December 31, 2012 - Geoform
Geoform is an online scholarly resource and curatorial project whose focus is the use of geometric form and structure in contemporary abstract art being made by artists from around the world.
Geoform explores, documents and celebrates the rich diversity of style and aesthetic intent that characterizes this broad vein of contemporary non-objective abstraction. Such diversity attests to the profound resonance that geometric form and structure have had for people across time and place.
July 18, 2012 - Joanne Mattera Art Blog
In this post I'm looking at construction, physical and compositional. Carlos Estrada-Vega and Gregory Johnston build their paintings from multiple elements. Harriet Korman constructs hers from geometric compositional elements, while Max Gimblett creates a flat painting on a sculptural form.
Carlos Estrada-Vega, whose work opens this post, builds his paintings block by painted block. There's a small magnet at the back of each block, and Estrada-Vega creates grids by the placement of the blocks. It's not an interactive painting--he places them as he wants them--but the manner of construction is sculptural (also a bit like quiltmaking.)
June 13, 2012 - Matthew Hassell
The matter-of-fact blank stare of the modernist grid peers back out at the viewer, blocking his or her view into image space with an undeniably flat plane, reiterating the two dimensionality of the painting surface. A consistently reoccurring item in painterly discourse, it asks us to investigate beyond merely what one sees and to reach back into our own semblance of painting history.Download Article (PDF)
October 28, 2005 - Joanne Mattera Art Blog
The Hunterdon Art Museum is located in a 19th Century stone building that began life as a grist mill. MoMa it’s not—but then MoMA doesn’t have a river and waterfall outside its front door, either. About an hour west of Manhattan in Clinton, New Jersey, this solid, four-story building provides an unlikely but lovely environment for contemporary art, specifically Material Color, the subject of this post. The thick walls and shuttered windows remind you of its former life, as do the wooden floors, massive beams and solid staircases. Looking up you see the remains of what was once a chute that sent materials from one floor to another. Looking out, you see the Raritan river.Download Article (PDF)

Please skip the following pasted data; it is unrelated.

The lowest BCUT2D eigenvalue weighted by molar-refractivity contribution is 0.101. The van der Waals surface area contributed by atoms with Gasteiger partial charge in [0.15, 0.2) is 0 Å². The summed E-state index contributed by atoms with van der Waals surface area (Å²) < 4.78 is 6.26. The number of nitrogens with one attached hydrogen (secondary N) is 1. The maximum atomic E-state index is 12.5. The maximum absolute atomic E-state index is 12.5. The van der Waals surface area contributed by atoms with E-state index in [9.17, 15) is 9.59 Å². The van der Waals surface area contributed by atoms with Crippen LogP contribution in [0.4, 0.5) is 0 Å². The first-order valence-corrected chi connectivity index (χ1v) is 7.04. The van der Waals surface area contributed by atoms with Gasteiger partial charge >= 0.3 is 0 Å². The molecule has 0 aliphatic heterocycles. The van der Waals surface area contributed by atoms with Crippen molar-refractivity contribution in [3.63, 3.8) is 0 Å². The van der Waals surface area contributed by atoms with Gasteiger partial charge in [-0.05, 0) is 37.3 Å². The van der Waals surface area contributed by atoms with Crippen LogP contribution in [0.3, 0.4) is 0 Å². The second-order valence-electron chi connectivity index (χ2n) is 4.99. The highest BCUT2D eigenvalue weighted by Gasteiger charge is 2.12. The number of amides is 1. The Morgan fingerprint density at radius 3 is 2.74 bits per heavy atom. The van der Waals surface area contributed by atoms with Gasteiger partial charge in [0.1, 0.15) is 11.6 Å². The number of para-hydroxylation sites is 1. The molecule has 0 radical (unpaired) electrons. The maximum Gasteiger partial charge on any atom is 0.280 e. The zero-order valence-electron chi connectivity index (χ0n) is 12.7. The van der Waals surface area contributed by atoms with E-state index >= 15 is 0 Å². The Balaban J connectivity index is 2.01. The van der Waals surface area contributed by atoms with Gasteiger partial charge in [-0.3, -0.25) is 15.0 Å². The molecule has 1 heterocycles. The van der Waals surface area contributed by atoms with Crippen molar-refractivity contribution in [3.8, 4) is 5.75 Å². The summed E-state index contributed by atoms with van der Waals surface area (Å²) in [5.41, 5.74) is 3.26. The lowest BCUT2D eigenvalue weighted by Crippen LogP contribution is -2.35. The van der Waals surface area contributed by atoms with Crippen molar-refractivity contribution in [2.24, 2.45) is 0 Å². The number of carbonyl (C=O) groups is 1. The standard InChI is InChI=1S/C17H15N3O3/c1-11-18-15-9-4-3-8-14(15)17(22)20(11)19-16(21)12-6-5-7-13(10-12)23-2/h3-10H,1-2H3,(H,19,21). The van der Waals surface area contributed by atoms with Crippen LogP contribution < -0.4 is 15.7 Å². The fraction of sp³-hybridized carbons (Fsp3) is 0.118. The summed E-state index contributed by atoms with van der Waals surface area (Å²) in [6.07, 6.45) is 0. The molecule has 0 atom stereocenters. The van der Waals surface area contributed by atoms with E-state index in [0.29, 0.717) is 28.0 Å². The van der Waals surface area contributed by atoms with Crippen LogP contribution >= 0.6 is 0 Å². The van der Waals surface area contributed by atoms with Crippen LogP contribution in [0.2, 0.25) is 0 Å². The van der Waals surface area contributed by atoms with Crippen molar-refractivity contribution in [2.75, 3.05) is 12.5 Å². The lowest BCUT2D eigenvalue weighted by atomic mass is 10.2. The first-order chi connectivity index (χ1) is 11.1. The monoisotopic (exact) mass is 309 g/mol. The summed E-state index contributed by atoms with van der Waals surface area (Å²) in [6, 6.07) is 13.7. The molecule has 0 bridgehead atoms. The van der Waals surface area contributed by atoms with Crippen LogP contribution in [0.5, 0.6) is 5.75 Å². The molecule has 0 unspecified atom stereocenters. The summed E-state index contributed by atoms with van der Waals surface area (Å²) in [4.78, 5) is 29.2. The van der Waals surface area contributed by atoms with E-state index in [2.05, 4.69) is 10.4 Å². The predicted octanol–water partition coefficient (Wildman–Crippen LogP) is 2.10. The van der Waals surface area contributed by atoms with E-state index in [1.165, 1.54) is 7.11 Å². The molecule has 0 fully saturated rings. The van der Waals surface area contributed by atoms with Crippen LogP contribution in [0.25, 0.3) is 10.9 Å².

April 9, 2005 - Christopher Knight
In his indispensable little 2000 book, "Chromophobia," the British artist David Batchelor demonstrated the degrees to which the Western imagination since antiquity has displayed a profound fear of color, as an agent of moral contamination or a sensual sign of corruption. By contrast, Carlos Estrada-Vega is an artist who might easily regard the garishly painted statuary of Hellenistic Athens as superior to the supposed "purity" of the museum-bound Elgin marbles.Download Article (PDF)
April 1, 2005 - Mario Cutajar
Carlos Estrada Vega's paintings make me drool. I could blame the effect on the paintings’ superficial resemblance to stacks of confections at a dulceria. But that association is itself a rationalization, an attempt to get a handle on the ineffable synaesthetic kick these works deliver.Download Article (PDF)
February 17, 2005 - Jason Mojica
What seems at first to be little more than a mosaic color study reveals itself to be much more complex. Cralos Estrada-Vega draws parallels between his meticulous process and the monastic life. His unique methodology puts a twist on the concept of painting as object.Download Article (PDF)
March 9, 2001 - Leah Ollman
The eye might gravitate to Carlos Estrada-vega's paintings for their vibrant color, but the mind latches on to them as curious puzzles to be figured out, decoded. Their format appears simple enough: All are compositions based on the modular unit of the square. Some squares pair up to form rectangles, some quadruple to form larger squares, set among the smaller.Download Article (PDF)
August 14, 1997 - Kenneth Baker
Will abstract painting prove to have been just a 20th century folly?
No one knows yet, and that has made abstraction magnetic again as the century ends.
The work of Southern California painter Carlos Estrada-Vega at Brian Gross Fine Art reminds us that embodying color is one thing abstract painting can do uniquely well.Download Article (PDF)